So riesling is bright and beautiful and tastes like a travel brochure for the Grand Traverse region, but it’s the stylistic scope of the Northern Michigan wine, the unrivaled range of bone dry to intensely sweet, that turns regular folk into riesling zealots. A late-ripening grape, riesling is capable of producing naturally high levels of both sugar and acidity, a duality that gives the wine balance and longevity. The degree-days over the course of a growing season determine the development of acids and sugars, with cooler years yielding lean high acid wines and warmer years producing richer wines with more sugar and higher potential alcohol.
Racy dry riesling wines represent grapes that were picked earlier and retain more malic acid (also responsible for the tartness in green apples). Viscous, honeyed late-harvest rieslings, like the enigmatic and oft-coveted ice wine, are made from grapes left to hang into December. The Northern Michigan winter freeze concentrates the grape sugars and they become shriveled amber shadows of those juicy round October fruits. To lock in the sugar level of a particular riesling, vintners chill the wine to arrest alcoholic fermentation once it reaches the desired sweetness. Chateau Grand Traverse’s O’Keefe and other winemakers maintain that the sweet spot, or maybe the not-so-sweet spot, for Old Mission and Leelanau Peninsula rieslings is in the medium-dry range between 0.8 percent and 1.5 percent residual sugar. This range avoids the occasional bitterness that can result from the uneven ripeness of early harvesting, allows the aromatic and textural nuances of the wine to shine and is delightfully versatile when paired with food.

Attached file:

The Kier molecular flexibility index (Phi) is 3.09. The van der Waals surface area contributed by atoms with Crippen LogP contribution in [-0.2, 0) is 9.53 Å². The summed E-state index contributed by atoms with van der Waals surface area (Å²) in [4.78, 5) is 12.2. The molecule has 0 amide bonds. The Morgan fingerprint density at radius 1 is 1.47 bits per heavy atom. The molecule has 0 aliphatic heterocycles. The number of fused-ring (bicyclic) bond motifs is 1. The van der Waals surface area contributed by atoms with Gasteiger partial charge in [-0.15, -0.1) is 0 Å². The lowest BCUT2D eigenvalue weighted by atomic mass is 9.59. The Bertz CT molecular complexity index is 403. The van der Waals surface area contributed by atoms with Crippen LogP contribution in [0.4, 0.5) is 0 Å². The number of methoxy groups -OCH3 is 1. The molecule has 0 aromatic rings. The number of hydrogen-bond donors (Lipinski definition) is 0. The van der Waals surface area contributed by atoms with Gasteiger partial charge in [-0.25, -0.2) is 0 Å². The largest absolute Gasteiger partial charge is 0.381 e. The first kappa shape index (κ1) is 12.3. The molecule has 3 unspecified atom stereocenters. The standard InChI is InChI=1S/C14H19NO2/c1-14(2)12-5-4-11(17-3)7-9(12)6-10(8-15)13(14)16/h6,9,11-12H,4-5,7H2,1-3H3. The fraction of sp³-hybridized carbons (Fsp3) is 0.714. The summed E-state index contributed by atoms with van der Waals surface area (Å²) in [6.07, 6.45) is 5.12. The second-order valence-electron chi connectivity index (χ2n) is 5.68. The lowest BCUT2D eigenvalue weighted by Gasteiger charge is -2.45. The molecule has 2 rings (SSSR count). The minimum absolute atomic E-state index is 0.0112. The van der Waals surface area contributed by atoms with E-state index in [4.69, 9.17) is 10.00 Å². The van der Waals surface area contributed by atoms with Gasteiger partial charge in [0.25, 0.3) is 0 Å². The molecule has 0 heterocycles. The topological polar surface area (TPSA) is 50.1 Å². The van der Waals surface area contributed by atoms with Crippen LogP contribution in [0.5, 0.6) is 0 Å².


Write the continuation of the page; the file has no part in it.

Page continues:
With a flavor range spanning the spectrum between citrus peel and stewed apricots and innumerable iterations of sweetness and texture, Northern Michigan riesling can be rightly dubbed the ultimate food wine. The surging popularity of dry and medium-dry riesling is intrinsically linked to the current American food revolution, where the noble grape has found a delicious symbiosis with the noble pig, riding its own wave of popularity. Duroc, Berkshire, Mangalitsa, pick your heritage pork, put it in a roasting pan, sous vide machine or sausage grinder with almost any alchemy of seasonings and you’re guaranteed there’s a riesling to go with it. “Riesling and pork were made together in heaven,” says O’Keefe, whose wines (along with those by other riesling star vintners like Left Foot Charley’s Bryan Ulbrich and Chateau Fontaine’s Shawn Walters) are well represented on local wine lists and in iconic temples of Midwest gastronomy, like Chicago restaurants Publican, Avec and Vie among many others.
Take the pig out of the picture though and riesling’s still got plenty of pairing love left for complex international cuisines that might confound other wines. Drink a medium dry riesling like the Two Lads Fouch Vineyard with sushi and dashi-based ramen dishes. Pour a medium sweet wine like the late harvest rieslings from Blustone or Verterra with Korean barbecue and kimchee or a not too fiery red Thai curry. Cream sauces? Veal sweetbreads? Stinky cheeses? No problem, Northern Michigan riesling’s got you covered.
Chateau Grand Traverse Talks About Rieslings: